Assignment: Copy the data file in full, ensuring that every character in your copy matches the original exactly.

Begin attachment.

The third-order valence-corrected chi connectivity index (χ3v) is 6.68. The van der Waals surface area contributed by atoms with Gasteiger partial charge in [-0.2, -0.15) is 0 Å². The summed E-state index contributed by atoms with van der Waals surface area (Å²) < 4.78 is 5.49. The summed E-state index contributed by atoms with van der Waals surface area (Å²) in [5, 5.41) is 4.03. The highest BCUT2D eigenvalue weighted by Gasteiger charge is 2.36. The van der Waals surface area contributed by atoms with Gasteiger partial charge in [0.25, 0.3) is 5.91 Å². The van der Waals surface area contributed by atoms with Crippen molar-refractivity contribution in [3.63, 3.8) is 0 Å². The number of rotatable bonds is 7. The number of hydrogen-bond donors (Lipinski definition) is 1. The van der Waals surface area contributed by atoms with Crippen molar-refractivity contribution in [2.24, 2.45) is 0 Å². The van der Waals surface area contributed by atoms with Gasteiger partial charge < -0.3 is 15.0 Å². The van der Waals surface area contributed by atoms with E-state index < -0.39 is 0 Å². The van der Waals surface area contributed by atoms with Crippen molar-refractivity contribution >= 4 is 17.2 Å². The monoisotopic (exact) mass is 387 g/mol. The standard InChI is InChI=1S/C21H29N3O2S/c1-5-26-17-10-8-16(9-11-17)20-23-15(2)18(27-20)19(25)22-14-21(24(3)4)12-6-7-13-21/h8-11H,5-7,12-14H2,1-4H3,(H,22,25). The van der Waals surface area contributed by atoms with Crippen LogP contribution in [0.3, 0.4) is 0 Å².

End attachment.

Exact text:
The third-order valence-corrected chi connectivity index (χ3v) is 6.68. The van der Waals surface area contributed by atoms with Gasteiger partial charge in [-0.2, -0.15) is 0 Å². The summed E-state index contributed by atoms with van der Waals surface area (Å²) < 4.78 is 5.49. The summed E-state index contributed by atoms with van der Waals surface area (Å²) in [5, 5.41) is 4.03. The highest BCUT2D eigenvalue weighted by Gasteiger charge is 2.36. The van der Waals surface area contributed by atoms with Gasteiger partial charge in [0.25, 0.3) is 5.91 Å². The van der Waals surface area contributed by atoms with Crippen molar-refractivity contribution in [3.63, 3.8) is 0 Å². The number of rotatable bonds is 7. The number of hydrogen-bond donors (Lipinski definition) is 1. The van der Waals surface area contributed by atoms with Crippen molar-refractivity contribution in [2.24, 2.45) is 0 Å². The van der Waals surface area contributed by atoms with Gasteiger partial charge < -0.3 is 15.0 Å². The van der Waals surface area contributed by atoms with E-state index < -0.39 is 0 Å². The van der Waals surface area contributed by atoms with Crippen molar-refractivity contribution >= 4 is 17.2 Å². The monoisotopic (exact) mass is 387 g/mol. The standard InChI is InChI=1S/C21H29N3O2S/c1-5-26-17-10-8-16(9-11-17)20-23-15(2)18(27-20)19(25)22-14-21(24(3)4)12-6-7-13-21/h8-11H,5-7,12-14H2,1-4H3,(H,22,25). The van der Waals surface area contributed by atoms with Crippen LogP contribution in [0.3, 0.4) is 0 Å².